Pro Modified racer Robert Gallegos will enter his sophomore season in the sport’s premier doorslammer category with new pipe and a fresh pep in his step after entering a marketing partnership with two of the auto-body world’s leading brands. Gallegos, who a season ago debuted in the class with a rather unique 1941 Willys, has taken delivery of a brand new Jerry Bickel Race Cars-built (JBRC) 2022 Ford Mustang Shelby GT500, that will carry the colors of global chemical company BASF and national auto-body chain Crash Champions.
The 52-year-old native of Santa Fe, New Mexico drag raced competitively in the early 1990s, but stepped away from the sport to focus his time and efforts into a new family-owned collision repair/body shop venture, Custom Craft Auto Collision. In the ensuing decades, the business has flourished, becoming one of the nation’s largest and most successful body shop conglomerates. So successful, in fact, that over the last year it drew the attention of Crash Champions, a billion-dollar collision repair chain headquartered in Chicago with upwards of 300 locations around the country. Gallegos and his family (all of whom worked at the business in what was truly a family-run operation) negotiated a sale of their business to Crash Champions this offseason, which included a sponsorship agreement of Gallegos’ racing efforts in the Mid-West Drag Racing Series (MWDRS) and the PDRA.
BASF, maker of the paints and other chemicals utilized by Gallegos’ business and with Crash Champions, has also partnered with him in his racing endeavours, and he says both parties are extremely excited about the relationship.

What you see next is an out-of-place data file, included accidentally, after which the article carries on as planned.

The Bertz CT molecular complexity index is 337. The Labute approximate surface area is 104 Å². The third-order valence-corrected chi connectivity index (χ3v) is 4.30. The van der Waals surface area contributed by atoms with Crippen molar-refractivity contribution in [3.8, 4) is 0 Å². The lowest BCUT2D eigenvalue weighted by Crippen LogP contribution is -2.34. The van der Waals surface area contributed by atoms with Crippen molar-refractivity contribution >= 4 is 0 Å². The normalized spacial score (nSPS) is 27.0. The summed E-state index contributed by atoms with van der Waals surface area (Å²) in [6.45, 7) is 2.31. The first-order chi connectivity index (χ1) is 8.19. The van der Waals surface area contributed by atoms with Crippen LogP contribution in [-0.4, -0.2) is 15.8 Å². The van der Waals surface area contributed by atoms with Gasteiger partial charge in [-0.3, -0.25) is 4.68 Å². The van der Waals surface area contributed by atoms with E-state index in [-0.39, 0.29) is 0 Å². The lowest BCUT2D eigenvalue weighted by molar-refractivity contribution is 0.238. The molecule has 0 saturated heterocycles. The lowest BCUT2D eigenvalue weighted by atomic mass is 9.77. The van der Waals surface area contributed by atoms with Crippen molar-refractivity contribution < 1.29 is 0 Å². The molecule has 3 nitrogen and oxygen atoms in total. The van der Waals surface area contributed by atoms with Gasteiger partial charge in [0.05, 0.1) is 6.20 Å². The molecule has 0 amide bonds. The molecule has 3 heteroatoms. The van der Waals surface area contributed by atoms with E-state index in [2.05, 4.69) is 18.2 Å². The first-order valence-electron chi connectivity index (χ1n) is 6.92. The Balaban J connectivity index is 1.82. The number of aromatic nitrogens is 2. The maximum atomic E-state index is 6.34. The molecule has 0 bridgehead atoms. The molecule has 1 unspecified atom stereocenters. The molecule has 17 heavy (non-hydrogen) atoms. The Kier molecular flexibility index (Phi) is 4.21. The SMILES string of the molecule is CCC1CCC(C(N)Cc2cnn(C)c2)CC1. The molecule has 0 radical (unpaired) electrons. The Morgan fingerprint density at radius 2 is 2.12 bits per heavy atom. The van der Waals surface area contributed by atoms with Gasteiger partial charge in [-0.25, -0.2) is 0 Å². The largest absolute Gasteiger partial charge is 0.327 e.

“They’re gung-ho…they want to get BASF employees out to the track. It’s really cool to see someone as excited [about racing] as we are,” Gallegos says.
Gallegos competed almost exclusively with his Willys in the MWDRS last season, and after knocking the cobwebs off early, was going rounds by seasons-end. “That was my first year in a Pro Mod car, and we were really making gains — we went from never being in a car like that before, to going to the semifinals at the second-to-last race of the year. And we were going rounds at races prior to that.” Gallegos clocked a best of 3.70 with the Pro Line Racing-ProCharger combo, but the season ended on a sour note at Texas’ Xtreme Raceway Park when he “got a little overconfident” and turned the car over in the shutdown area.
“That Willys, we were right there, just a few numbers off the top guys and enough to be competitive, but it was never going to be the No. 1 or 2 qualifier with that body style. They were telling us it was a few numbers off,” he explains.
The Willys is by no means a loss and is in fact nearing completion on repairs, but understanding it was at a disadvantage aerodynamically, he began the search for a more competitive body-style. He found that through his relationship with Pro Line’s Eric Dillard, who informed him of a car in process. Gallegos was fortunate to take ownership of the project, and several months later, it is painted, complete, and nearing its first on-track test. The car, which features the brand-spanking-new 2022 GT500 nose, is finished in the very same primary color (a grey borrowed from the palette of late-model Toyota Tacoma pickups), with candy-apple red stripes again bordering raw carbon-fiber accents. “This Mustang is just a beautiful car, and it’s a great package, so we should be right there with the frontrunners,” Robert says.
Gallegos sold his previous “MH5” PLR Hemi combination and acquired a newer “MH6” PLR Hemi. He will again utilize an M&M Transmission, Strange rear and center section, a FuelTech FT600 ECU, and ProCharger F3-140. Lee White will again serve as the primary tuner, and Grant O’Rourke will provide support to the program.
With the additional financial backing, Gallegos intends to campaign both the MWDRS and the PDRA, but admits economic forces currently in play may determine where he commits to chase points in 2022. “We’re going to run the first two events in each series, and see where we go from there. I want to also try hitting some of those big-money races where 40, 50, 60 Pro Mods show up, as well. We planned to do that last year and then I wrecked the car. But I can’t imagine being at a Pro Mod race with that many cars.”